Emirati student engineers behind UAE's first environmental satellite MeznSat

MeznSat, Meet, Emirati student engineers, behind, UAE, first, environmental satellite,

Ras Al Khaimah - As the project manager for MeznSat, Alteneiji prepared the research, organised the implementation, and tracked the budget, among other tasks.


A Staff Reporter

Published: Mon 28 Sep 2020, 4:00 PM

Last updated: Mon 28 Sep 2020, 7:05 PM

For the Emirati student engineers who developed the UAE's first environmental satellite, MeznSat's liftoff today was a big dream that finally came true.
Thirty graduate and undergraduate students from the Khalifa University (KU) and the American University of Ras Al Khaimah (AURAK) worked on the MeznSat, which blasted off into space at 3.20pm today, September 28, from the Plesetsk Cosmodrome in Russia.
Among them was Haya Rashed Alajjal, an Emirati industrial engineer. "I chipped in on this project to challenge myself, learn something new, and be part of something that makes you so proud of yourself."
When Alajjal joined the MeznSat team as a system engineer in 2018, she worked on a simulation using a space kit programme she knew nothing about. "I had to learn, take some classes, and search until I became a professional in using it."
She worked harder every time until liftoff day. "I'm looking forward to working in the space field, which I really enjoy," she said.
Once in orbit, MeznSat will measure the gases that have been causing the rise in temperature in Earth and detect the highest concentrations of greenhouse gases, carbon dioxide and methane in the atmosphere.
Fatema AlAyyan, an electronics and communications engineer, was part of the software team that programmed the computer on board the satellite so it could achieve the mission's goals.
"I started working on it as my graduation project and I had been involved in the task for a year," AlAyyan said, adding that as an Emirati, she was grateful to have been part of the historic achievement.
"The UAE has exerted much effort to reach a high level of experience in the space industry. It's possible to have a MeznSat 2 or even more promising space missions," she said. "Our young generation has a high potential and intelligence. Nothing's impossible for Emiratis."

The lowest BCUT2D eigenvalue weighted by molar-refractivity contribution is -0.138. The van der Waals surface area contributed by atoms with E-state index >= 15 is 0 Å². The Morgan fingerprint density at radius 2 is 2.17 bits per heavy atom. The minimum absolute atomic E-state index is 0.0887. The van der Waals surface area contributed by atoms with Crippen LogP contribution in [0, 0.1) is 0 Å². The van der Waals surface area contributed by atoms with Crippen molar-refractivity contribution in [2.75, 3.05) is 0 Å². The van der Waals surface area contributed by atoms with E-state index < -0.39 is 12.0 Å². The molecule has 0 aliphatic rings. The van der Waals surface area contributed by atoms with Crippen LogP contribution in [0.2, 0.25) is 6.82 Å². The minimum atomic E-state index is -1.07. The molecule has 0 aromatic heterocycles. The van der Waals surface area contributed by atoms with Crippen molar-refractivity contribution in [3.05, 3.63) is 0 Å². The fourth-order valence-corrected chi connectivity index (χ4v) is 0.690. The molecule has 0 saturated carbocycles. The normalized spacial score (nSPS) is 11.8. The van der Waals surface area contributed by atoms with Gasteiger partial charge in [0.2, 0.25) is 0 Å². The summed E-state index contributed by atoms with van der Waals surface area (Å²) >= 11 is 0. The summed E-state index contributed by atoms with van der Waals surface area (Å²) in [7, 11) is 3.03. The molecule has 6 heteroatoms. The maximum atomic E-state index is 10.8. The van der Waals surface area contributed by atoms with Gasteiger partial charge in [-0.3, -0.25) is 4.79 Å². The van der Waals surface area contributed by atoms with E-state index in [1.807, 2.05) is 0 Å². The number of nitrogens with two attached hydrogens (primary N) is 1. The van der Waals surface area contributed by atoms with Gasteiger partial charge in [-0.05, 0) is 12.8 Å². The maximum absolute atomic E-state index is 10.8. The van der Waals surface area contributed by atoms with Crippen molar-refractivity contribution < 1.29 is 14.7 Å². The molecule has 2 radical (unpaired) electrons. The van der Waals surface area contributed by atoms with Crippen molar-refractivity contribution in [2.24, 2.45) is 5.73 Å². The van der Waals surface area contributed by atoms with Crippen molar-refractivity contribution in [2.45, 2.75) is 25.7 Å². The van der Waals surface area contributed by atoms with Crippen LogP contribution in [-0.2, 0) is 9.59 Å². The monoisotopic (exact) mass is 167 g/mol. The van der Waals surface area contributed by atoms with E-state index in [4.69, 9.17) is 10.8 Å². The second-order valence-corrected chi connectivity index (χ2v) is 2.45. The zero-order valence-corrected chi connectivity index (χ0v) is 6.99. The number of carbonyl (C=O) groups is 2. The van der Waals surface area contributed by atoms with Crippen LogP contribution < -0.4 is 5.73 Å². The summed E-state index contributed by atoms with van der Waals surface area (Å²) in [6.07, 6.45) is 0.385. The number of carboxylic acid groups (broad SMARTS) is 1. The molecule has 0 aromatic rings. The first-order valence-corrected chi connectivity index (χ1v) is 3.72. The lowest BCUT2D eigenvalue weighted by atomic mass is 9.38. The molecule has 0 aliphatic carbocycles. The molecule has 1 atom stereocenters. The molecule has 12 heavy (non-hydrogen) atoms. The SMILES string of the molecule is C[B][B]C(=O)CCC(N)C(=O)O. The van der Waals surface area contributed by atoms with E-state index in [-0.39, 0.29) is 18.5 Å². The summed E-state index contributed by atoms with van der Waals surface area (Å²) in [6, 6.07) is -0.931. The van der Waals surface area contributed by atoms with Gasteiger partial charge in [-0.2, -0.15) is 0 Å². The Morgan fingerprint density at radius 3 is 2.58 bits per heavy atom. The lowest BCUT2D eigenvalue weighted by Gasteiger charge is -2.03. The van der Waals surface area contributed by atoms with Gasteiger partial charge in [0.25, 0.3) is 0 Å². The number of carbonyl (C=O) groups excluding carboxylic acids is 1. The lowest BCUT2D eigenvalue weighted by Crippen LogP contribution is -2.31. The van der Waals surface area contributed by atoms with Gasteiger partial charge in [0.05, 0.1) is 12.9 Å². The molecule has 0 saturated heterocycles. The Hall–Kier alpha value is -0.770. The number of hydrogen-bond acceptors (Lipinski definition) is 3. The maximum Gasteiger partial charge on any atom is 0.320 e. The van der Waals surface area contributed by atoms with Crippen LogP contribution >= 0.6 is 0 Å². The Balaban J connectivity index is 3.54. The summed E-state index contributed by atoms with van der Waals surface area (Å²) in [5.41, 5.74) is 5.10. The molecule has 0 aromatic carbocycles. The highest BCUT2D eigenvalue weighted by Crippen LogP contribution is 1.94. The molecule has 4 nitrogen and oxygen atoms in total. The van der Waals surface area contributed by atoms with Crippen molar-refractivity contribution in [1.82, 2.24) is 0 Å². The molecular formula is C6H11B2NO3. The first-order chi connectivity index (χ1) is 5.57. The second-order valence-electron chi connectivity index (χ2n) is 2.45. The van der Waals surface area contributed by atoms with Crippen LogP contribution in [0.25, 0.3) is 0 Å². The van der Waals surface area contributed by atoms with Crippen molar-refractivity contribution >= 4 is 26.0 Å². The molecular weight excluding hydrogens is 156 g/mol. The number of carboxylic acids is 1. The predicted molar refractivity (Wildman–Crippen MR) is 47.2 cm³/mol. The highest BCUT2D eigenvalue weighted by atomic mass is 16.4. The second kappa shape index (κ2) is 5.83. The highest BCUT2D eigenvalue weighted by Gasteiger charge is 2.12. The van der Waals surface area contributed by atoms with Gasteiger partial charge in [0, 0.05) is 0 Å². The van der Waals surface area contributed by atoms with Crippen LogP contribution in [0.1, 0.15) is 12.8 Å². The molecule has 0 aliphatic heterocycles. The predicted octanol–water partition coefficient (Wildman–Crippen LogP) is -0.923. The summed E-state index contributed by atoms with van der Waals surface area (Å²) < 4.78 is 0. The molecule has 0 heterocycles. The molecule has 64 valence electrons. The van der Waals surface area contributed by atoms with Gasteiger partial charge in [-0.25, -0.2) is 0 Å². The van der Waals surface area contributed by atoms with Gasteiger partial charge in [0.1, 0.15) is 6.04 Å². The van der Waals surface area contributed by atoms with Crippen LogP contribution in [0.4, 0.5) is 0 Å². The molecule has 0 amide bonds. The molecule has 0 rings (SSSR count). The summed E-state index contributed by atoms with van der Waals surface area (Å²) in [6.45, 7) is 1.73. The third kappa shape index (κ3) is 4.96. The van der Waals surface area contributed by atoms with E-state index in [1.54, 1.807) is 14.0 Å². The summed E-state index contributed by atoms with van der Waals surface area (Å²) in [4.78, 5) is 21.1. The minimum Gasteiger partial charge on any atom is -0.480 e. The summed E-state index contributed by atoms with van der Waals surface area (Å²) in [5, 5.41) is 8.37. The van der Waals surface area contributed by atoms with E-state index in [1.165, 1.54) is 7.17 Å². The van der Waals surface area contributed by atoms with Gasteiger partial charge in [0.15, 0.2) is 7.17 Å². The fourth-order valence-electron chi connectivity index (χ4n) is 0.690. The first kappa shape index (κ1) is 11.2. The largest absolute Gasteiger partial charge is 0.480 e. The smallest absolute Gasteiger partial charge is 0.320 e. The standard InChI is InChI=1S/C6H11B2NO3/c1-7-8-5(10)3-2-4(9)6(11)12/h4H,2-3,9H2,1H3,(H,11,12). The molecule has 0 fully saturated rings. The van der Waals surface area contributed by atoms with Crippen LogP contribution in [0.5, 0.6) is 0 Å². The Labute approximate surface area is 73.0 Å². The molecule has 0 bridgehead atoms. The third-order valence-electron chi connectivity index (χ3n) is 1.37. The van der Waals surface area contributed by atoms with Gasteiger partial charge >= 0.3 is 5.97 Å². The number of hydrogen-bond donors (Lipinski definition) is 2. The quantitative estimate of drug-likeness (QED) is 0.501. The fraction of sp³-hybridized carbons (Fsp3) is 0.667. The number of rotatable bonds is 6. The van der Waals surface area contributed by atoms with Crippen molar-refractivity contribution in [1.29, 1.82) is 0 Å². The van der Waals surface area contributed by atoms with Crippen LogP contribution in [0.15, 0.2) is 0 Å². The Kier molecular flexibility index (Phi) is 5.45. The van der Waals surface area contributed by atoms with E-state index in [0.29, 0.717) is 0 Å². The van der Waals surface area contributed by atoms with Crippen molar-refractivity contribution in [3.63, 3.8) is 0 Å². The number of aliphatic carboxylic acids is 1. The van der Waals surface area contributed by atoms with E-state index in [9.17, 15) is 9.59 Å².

Maryam Saeed Alnuaimi also helped develop the MeznSat software as part of her graduation project.
"My task was to programme some of the modes. I am proud to be part of this amazing project which has developed my professional and personal skills," said Alnuaimi, an electronics and communications engineer who graduated from the AURAK in 2019.
"MeznSat was a great opportunity for me to learn about space and satellites, and I hope to be part of the Emirates Mars Mission."
Covid-19 not an obstacle
Hamda AlShehhi said she was particularly proud of how the team pulled off the historic project, even in the middle of a pandemic.
"The Covid-19 pandemic was not an obstacle. The entire place was always sterilised and remote communication was permanent," said AlShehhi, who earned her industrial engineering in 2018. As part of the MeznSat team, she developed management control systems to make financial planning and cost analysis more efficient.
Another member of the team, Nouf Mohammed Ali Alteneiji, is an industrial engineering graduate who had the highest GPA at AURAK in 2017.
As the project manager for MeznSat, Alteneiji prepared the research, organised the implementation, and tracked the budget, among other tasks.
"I can't express my feeling in words. I feel so proud and lucky that I worked on the first scientific cubesat developed by UAE students. It's another important step forward to achieve the vision of the UAE's founding father, the late Sheikh Zayed bin Sultan Al Nahyan," she said.

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